The court case between Apple and Epic is growing louder as their impending hearing grows closer.  And the most recent moves have been made by the Cupertino company.  Apple filed an opposition to Epic's request for a preliminary injunction on Tuesday.

Earlier this month, Epic filed a request for an injunction from Fortnite being removed from the App Store.  That request came after Fortnite's removal, but before Apple's attempt to cut off access to Epic's developer accounts for their games and Unreal Engine. Apple's opposition filing is contesting that injunction request.  The temporary restraining order Epic secured against cutting off their Unreal Engine account is still in place and is not covered by this opposition filing.

Apple's language is slightly less strident than when they filed their countersuit against Epic last week.  But it's still not what one would consider calm.

Epic is a saboteur, not a martyr. It neither needs nor is equitably entitled to the extraordinary relief it seeks from this Court. Indeed, Epic does not even try to explain why it had to breach its contracts to bring this case -- let alone why it had to so fundamentally breach Apple's trust by introducing [direct payments]. And Epic could have avoided any further harm involving both Fortnite and Unreal Engine -- with a simple keystroke.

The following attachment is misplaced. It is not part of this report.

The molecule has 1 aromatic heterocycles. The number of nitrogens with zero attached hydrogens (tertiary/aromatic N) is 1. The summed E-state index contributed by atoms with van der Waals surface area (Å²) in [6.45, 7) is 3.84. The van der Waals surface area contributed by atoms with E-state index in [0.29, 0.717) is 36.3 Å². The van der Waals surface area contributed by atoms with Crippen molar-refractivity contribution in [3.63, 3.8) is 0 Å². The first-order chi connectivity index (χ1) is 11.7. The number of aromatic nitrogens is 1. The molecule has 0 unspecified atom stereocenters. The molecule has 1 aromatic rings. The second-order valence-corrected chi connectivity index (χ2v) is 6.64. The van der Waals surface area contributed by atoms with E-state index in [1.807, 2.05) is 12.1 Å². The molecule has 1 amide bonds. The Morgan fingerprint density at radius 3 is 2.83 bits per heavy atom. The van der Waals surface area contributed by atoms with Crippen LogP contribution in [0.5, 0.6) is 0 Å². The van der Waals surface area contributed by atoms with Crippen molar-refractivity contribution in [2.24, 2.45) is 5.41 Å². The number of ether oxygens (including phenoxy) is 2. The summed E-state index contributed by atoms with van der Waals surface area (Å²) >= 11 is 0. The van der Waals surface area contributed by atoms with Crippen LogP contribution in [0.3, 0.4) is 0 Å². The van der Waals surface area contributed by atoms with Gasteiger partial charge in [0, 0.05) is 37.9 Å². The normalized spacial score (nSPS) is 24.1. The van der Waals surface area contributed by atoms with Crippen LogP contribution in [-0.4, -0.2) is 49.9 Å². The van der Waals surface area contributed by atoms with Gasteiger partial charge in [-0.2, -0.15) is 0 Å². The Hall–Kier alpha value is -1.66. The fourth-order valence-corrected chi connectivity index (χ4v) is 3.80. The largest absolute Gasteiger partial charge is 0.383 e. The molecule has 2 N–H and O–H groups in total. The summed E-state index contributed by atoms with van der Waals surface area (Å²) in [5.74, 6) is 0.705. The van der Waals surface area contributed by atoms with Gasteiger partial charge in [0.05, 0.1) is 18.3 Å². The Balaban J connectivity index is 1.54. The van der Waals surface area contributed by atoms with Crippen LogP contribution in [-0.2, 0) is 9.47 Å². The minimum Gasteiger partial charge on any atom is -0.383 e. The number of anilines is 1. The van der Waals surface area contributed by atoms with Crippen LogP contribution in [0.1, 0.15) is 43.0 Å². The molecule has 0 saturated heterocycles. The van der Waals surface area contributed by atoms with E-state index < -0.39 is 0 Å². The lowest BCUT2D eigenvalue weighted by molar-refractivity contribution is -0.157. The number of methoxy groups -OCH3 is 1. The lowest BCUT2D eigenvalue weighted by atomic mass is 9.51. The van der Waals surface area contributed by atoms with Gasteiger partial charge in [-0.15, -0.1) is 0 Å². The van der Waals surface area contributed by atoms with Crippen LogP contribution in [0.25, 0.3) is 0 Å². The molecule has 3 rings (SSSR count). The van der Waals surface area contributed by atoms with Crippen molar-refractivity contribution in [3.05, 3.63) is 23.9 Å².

The first hearing on the case is scheduled for September 28.

Food For Thought

Apple's filing is not without its shortcomings.  First, they have consistently proclaimed that Epic's actions threaten the "privacy and security" of users, though they have declined in any filing to describe even a hypothetical situation where that might happen. Second, there is a strong strand of resentment present as Apple keeps referring to Unreal Engine as a "Trojan horse," and they are not shy about their displeasure at the TRO Epic secured against them.  Third, their mention of other smartphone manufacturers as proof they are not a monopoly ignores a critical difference between iOS and Android, namely that there are no third-party manufacturers of iOS-compatible smartphones or tablets.  Finally, they have failed to acknowledge even in passing Judge Rogers' observation that "serious questions do exist" regarding Apple's policies.  The hearing is likely going to prove interesting.